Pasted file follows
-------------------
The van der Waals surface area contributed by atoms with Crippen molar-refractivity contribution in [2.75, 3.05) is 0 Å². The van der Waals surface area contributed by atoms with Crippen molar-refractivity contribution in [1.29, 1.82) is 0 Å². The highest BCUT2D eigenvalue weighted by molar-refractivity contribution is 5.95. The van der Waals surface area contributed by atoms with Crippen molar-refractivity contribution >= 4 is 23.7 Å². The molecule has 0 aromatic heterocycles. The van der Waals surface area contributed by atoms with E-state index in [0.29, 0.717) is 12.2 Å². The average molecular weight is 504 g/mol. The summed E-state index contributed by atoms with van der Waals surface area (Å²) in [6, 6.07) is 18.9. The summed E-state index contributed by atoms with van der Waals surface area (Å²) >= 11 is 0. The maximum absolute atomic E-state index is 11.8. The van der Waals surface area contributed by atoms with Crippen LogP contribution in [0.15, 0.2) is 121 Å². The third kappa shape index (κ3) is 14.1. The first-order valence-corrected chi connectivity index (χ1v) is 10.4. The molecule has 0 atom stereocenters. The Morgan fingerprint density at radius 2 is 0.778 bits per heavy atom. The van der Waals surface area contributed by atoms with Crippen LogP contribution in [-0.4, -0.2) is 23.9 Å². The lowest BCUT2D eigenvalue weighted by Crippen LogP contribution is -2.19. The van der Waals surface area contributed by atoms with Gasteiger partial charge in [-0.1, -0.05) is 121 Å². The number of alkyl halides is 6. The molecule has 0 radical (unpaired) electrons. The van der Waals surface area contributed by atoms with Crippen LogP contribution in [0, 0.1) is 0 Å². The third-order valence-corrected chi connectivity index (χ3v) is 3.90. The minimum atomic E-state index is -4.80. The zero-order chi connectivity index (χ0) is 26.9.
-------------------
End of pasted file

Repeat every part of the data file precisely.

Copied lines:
The van der Waals surface area contributed by atoms with Crippen molar-refractivity contribution in [2.75, 3.05) is 0 Å². The van der Waals surface area contributed by atoms with Crippen molar-refractivity contribution in [1.29, 1.82) is 0 Å². The highest BCUT2D eigenvalue weighted by molar-refractivity contribution is 5.95. The van der Waals surface area contributed by atoms with Crippen molar-refractivity contribution >= 4 is 23.7 Å². The molecule has 0 aromatic heterocycles. The van der Waals surface area contributed by atoms with E-state index in [0.29, 0.717) is 12.2 Å². The average molecular weight is 504 g/mol. The summed E-state index contributed by atoms with van der Waals surface area (Å²) in [6, 6.07) is 18.9. The summed E-state index contributed by atoms with van der Waals surface area (Å²) >= 11 is 0. The maximum absolute atomic E-state index is 11.8. The van der Waals surface area contributed by atoms with Crippen LogP contribution in [0.15, 0.2) is 121 Å². The third kappa shape index (κ3) is 14.1. The first-order valence-corrected chi connectivity index (χ1v) is 10.4. The molecule has 0 atom stereocenters. The Morgan fingerprint density at radius 2 is 0.778 bits per heavy atom. The van der Waals surface area contributed by atoms with Crippen LogP contribution in [-0.4, -0.2) is 23.9 Å². The lowest BCUT2D eigenvalue weighted by Crippen LogP contribution is -2.19. The van der Waals surface area contributed by atoms with Gasteiger partial charge in [-0.1, -0.05) is 121 Å². The number of alkyl halides is 6. The molecule has 0 radical (unpaired) electrons. The van der Waals surface area contributed by atoms with Crippen LogP contribution in [0, 0.1) is 0 Å². The third-order valence-corrected chi connectivity index (χ3v) is 3.90. The minimum atomic E-state index is -4.80. The zero-order chi connectivity index (χ0) is 26.9.